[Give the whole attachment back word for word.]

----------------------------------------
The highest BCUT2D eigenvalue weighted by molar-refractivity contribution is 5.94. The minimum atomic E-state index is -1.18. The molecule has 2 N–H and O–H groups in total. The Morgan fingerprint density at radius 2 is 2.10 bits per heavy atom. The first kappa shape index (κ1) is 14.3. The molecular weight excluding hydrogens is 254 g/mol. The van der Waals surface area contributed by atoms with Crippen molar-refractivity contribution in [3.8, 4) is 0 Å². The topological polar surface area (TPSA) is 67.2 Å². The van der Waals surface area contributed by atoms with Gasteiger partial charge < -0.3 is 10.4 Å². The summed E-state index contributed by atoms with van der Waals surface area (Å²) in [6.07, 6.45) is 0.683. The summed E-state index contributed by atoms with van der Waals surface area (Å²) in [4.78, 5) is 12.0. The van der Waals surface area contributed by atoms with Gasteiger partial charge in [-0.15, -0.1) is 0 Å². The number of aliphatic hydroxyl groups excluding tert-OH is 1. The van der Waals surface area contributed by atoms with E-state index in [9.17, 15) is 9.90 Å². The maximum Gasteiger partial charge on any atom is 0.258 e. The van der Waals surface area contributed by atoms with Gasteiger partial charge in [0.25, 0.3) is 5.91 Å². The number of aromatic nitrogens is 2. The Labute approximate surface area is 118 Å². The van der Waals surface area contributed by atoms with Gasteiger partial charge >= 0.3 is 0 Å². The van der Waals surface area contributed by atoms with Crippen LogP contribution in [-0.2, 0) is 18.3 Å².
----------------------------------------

The highest BCUT2D eigenvalue weighted by molar-refractivity contribution is 5.94. The minimum atomic E-state index is -1.18. The molecule has 2 N–H and O–H groups in total. The Morgan fingerprint density at radius 2 is 2.10 bits per heavy atom. The first kappa shape index (κ1) is 14.3. The molecular weight excluding hydrogens is 254 g/mol. The van der Waals surface area contributed by atoms with Crippen molar-refractivity contribution in [3.8, 4) is 0 Å². The topological polar surface area (TPSA) is 67.2 Å². The van der Waals surface area contributed by atoms with Gasteiger partial charge < -0.3 is 10.4 Å². The summed E-state index contributed by atoms with van der Waals surface area (Å²) in [6.07, 6.45) is 0.683. The summed E-state index contributed by atoms with van der Waals surface area (Å²) in [4.78, 5) is 12.0. The van der Waals surface area contributed by atoms with Gasteiger partial charge in [-0.15, -0.1) is 0 Å². The number of aliphatic hydroxyl groups excluding tert-OH is 1. The van der Waals surface area contributed by atoms with E-state index in [9.17, 15) is 9.90 Å². The maximum Gasteiger partial charge on any atom is 0.258 e. The van der Waals surface area contributed by atoms with Gasteiger partial charge in [0.25, 0.3) is 5.91 Å². The number of aromatic nitrogens is 2. The Labute approximate surface area is 118 Å². The van der Waals surface area contributed by atoms with Gasteiger partial charge >= 0.3 is 0 Å². The van der Waals surface area contributed by atoms with Crippen LogP contribution in [-0.2, 0) is 18.3 Å².